As part of her job, Hester comes into contact on a daily basis with every kind of member of the University community. And, it was written, she treats everyone equally: with dignity and respect and real concern.
One of Carolina’s elder statesmen nominated Sue Hester for a Massey Award by writing: “I knew Knox Massey for most of his professional career, and I know what he hoped his award would achieve. In Sue Hester’s work and service to this university, Knox’s dreams are richly fulfilled. … I am amazed at her capacity and her unselfishness. She is truly a dedicated servant of this university.”
As the “Gazette” once characterized Ort in a photo caption, she is, indeed, the “Architect of the Covenant” — the Carolina Covenant. And of her nine nominations for the Massey Award, it was her sensitivity toward students’ financial challenges in seeking a Carolina education — and finding a way to substantially ease that burden — that garnered her the most praise.
One nominator summed up her contributions by writing: “In my 30 years of experience in higher education, I have never encountered a more effective leader in providing financial aid to students. Equally important, Shirley is recognized as a national leader and in this role exercises powerful influence over financial aid policies of the nation and the state.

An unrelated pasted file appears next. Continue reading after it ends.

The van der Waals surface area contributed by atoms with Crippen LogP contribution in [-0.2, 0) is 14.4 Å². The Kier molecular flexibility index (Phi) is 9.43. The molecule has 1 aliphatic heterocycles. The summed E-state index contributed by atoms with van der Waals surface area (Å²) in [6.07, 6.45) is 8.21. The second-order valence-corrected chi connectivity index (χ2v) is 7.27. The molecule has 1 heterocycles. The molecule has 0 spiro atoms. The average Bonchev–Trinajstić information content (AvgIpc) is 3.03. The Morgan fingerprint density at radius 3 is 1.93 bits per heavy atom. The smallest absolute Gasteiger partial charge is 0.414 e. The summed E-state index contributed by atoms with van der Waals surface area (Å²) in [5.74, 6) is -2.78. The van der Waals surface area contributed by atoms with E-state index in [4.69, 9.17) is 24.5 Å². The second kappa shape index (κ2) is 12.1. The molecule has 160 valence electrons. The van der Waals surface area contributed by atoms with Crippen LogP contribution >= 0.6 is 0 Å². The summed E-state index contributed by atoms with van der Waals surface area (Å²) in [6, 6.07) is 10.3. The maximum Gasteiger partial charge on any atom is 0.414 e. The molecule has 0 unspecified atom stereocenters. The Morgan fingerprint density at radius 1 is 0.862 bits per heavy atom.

“Through her commitment to students and experience with financial aid policies, Shirley has enabled thousands of students to realize their dream of a Carolina education. Considering the societal impact of these students, Shirley’s influence is astounding.”
The Carolina Covenant has brought the University national recognition, and it has been the catalyst for other campuses to initiate similar programs. As this concept spreads, the effect is that she is helping students all over the country obtain a higher education who otherwise might not have pursued this dream.